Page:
 Theoretically, the curve (peak)


should return immediately to
the baseline (curve B)

Figure 6.9: The normal DTA or DSC curve for a melting material

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Figure 6.10 A change in the temperature detected by the thermocouple
before and after the thermal reaction which is due to a change in the
thermal conductivity of the sample material (Source: Haines F 3.7)

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Two types of DTA Theory

The First Type Theory: thermal analogue of Ohm’s law


dq/dt = (Ta - Tb)/Rab
where dq/dt = the heat flow between a and b
Rab = the thermal resistant

This theory does not take into The theory assumes that there is no
account the reaction mechanism temperature gradient among the various
and its role in the development components of the instrument, although
of a peak thermogram. in reality thermal gradient exists among
the thermal instrument components

Assuming a fast heat transfer, the theory is true if:

a) A uniform temperature of the sample holder (only true for a liquid, and not for a
solid material)
b) Heat transfer only by conduction
c) The heat transfer constant must be the same for both the sample and reference
holders
d) The heat capacities of the tested materials are the same
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The Second Type Theory: The Relationship Between T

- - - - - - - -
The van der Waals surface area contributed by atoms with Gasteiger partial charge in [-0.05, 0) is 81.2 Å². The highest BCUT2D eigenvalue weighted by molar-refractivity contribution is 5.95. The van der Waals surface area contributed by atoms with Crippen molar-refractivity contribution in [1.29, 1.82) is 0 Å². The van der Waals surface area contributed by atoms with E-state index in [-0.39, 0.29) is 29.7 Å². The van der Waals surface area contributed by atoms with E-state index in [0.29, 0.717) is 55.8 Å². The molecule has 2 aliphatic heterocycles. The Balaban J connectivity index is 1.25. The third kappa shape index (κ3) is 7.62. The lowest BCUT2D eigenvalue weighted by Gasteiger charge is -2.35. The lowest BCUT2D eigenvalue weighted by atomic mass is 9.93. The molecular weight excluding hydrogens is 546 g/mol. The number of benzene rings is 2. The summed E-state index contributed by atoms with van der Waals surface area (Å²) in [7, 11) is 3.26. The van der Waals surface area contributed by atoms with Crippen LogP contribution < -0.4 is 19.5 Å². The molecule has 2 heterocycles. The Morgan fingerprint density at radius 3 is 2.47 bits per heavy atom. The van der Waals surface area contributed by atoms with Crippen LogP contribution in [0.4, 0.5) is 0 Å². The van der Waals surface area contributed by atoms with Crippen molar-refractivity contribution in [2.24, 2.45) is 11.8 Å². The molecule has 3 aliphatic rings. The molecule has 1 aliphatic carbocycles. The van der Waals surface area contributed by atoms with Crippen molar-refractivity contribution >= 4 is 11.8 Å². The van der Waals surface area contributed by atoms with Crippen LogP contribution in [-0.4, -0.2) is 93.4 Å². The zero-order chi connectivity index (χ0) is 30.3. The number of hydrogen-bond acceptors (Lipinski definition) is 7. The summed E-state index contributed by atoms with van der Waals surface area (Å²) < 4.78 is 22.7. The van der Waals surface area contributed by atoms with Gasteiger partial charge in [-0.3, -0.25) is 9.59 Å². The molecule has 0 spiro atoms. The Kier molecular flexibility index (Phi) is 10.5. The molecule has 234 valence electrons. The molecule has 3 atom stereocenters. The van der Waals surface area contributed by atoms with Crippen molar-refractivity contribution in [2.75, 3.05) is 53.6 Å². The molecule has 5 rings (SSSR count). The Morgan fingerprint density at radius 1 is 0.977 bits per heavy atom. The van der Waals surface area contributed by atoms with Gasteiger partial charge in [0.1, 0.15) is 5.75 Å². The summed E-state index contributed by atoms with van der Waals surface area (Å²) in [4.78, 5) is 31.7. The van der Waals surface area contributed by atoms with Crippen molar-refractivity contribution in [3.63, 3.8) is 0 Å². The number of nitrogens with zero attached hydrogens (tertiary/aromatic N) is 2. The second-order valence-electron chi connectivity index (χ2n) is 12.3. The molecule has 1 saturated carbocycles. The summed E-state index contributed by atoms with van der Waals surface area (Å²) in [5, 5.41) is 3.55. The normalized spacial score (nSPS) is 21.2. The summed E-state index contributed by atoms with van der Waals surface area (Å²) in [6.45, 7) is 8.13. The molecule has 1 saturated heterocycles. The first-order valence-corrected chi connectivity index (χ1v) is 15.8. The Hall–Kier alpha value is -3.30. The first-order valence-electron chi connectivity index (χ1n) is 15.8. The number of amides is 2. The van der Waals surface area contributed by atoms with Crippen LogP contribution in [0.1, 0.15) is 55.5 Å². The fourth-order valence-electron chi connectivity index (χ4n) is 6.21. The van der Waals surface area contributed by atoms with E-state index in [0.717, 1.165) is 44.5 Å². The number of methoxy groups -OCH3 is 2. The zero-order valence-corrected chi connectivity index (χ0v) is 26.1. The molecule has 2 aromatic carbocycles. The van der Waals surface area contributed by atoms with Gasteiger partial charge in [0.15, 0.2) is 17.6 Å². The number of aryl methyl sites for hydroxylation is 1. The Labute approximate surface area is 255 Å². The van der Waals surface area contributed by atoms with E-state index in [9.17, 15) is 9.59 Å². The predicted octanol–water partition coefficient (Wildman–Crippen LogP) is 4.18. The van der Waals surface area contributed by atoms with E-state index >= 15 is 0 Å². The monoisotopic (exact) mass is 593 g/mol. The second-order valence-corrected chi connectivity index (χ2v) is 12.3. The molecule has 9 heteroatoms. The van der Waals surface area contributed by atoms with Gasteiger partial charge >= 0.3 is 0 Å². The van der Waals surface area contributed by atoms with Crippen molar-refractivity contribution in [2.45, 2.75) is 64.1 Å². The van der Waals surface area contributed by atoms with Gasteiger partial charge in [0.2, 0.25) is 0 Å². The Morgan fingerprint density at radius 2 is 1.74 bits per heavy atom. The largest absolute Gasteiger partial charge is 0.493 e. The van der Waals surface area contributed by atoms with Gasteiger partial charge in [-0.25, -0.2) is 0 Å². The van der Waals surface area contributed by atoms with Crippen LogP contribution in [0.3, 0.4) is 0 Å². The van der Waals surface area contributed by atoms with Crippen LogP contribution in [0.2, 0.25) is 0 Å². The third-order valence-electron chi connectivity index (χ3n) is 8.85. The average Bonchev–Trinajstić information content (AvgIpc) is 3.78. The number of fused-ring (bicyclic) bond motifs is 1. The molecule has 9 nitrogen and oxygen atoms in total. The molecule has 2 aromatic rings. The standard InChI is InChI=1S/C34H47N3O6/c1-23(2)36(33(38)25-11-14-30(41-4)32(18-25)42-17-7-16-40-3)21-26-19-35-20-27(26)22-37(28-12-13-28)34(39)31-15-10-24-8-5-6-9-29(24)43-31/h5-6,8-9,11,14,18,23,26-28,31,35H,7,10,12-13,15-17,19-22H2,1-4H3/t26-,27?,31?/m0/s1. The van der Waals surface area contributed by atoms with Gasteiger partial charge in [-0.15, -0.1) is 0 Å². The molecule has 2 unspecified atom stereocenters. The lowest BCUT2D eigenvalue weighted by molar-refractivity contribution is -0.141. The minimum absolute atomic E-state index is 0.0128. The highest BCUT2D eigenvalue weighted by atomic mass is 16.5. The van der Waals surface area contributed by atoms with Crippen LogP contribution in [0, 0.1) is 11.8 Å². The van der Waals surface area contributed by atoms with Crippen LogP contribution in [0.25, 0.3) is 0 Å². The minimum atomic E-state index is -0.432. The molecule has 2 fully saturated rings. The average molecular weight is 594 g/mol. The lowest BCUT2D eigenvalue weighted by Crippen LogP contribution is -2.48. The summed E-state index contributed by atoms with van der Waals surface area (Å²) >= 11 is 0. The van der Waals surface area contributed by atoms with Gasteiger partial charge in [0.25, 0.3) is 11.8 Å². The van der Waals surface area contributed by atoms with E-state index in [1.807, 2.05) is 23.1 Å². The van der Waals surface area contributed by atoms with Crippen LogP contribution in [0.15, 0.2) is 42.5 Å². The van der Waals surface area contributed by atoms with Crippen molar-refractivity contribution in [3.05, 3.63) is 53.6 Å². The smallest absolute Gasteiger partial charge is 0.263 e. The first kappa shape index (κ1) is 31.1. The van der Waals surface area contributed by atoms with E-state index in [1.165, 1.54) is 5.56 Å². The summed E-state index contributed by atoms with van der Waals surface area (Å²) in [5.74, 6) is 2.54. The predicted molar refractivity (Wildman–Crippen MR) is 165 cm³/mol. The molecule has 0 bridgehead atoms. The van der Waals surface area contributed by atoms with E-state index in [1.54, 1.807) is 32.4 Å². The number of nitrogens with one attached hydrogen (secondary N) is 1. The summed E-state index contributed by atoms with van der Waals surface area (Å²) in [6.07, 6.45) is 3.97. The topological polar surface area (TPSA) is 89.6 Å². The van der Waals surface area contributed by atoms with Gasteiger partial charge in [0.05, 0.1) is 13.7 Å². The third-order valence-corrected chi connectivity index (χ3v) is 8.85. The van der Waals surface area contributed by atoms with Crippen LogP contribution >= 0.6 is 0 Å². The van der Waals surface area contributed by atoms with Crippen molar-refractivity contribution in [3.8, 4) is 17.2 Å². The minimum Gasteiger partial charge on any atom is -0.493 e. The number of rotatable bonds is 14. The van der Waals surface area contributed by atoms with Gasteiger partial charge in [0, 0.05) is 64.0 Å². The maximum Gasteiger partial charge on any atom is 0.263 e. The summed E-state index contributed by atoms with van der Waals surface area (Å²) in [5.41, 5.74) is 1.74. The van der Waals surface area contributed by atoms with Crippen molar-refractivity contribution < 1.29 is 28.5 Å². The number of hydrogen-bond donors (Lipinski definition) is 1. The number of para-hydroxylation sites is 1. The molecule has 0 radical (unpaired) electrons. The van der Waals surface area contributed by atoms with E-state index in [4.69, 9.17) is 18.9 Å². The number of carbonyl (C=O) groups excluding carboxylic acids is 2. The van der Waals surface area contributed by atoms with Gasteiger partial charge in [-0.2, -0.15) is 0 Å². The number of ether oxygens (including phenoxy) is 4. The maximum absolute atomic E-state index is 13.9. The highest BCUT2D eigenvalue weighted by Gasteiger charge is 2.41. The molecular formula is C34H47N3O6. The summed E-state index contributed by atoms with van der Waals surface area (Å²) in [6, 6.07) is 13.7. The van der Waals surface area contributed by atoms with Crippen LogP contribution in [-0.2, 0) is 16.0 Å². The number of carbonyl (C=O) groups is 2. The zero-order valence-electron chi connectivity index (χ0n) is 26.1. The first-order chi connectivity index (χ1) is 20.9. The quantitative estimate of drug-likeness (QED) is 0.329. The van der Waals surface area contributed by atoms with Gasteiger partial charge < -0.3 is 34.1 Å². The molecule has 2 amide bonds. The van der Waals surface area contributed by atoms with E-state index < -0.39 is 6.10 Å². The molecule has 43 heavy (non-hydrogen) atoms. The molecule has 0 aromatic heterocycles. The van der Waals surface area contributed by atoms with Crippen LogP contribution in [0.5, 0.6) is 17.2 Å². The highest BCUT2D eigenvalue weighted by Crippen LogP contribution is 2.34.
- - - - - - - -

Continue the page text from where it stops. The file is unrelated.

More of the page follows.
and The Sample Temperature
 This theory takes into account various  Therefore, the plot of ln(T) vs time
relationship between the temperature beyond the point E of the curve A will be
difference T and the sample linear.
temperature at certain times in order to  The “active area” is the area that begins
obtain the activation energy and the from the point where the curve starts to
order of the reaction. the point E of the curve.
 The theory, however, does not take into  The relationship between the active area
account the effect of heat transfer and the reaction heat is shown by the
following equation:
 There exists a relationship between the
“active area” of the DTA peak thermogram
Heat = A (“active area”)
and the quantity of heat involved.
where A = slope of the plot ln(T) vs time
 The active area of the DTA/DSC curve
evolved from the thermal reaction process,  The theory assumes that the physical
while the other areas are produced as the properties of the sample and the reference
T returns to the baseline after the do not change during the thermal
reaction has completed (point E in Figure experiment
6.9).
 Therefore, the curve region after the point
 The shape of the curve (curve B) is E is influenced by the instrumental system
exponential due to the influence of natural used.
heating or cooling process and it depends
on the arrangement of the sample holder.
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For melting, crystal change and zero order reactions:

 The active region of the DTA curve (related to the reaction) ends near the tip of the
DTA peak
 A portion of the DTA curve exponentially returns to the baseline which is influenced by
the instrumental parameters
 Therefore, the end of the reaction and the A factor can be precisely determined.

For reactions other than melting, the T position before the curve returns to the
baseline when the reaction has been completed will depend on the type of the
reaction.
 However, if the reaction is controlled by a different type mechanism, the reaction ends up
while the T gets near to the baseline.

 Under such conditions, determination of the constant A would be difficult.

 The DTA curve that ends up at high temperature might contain a mixture of reaction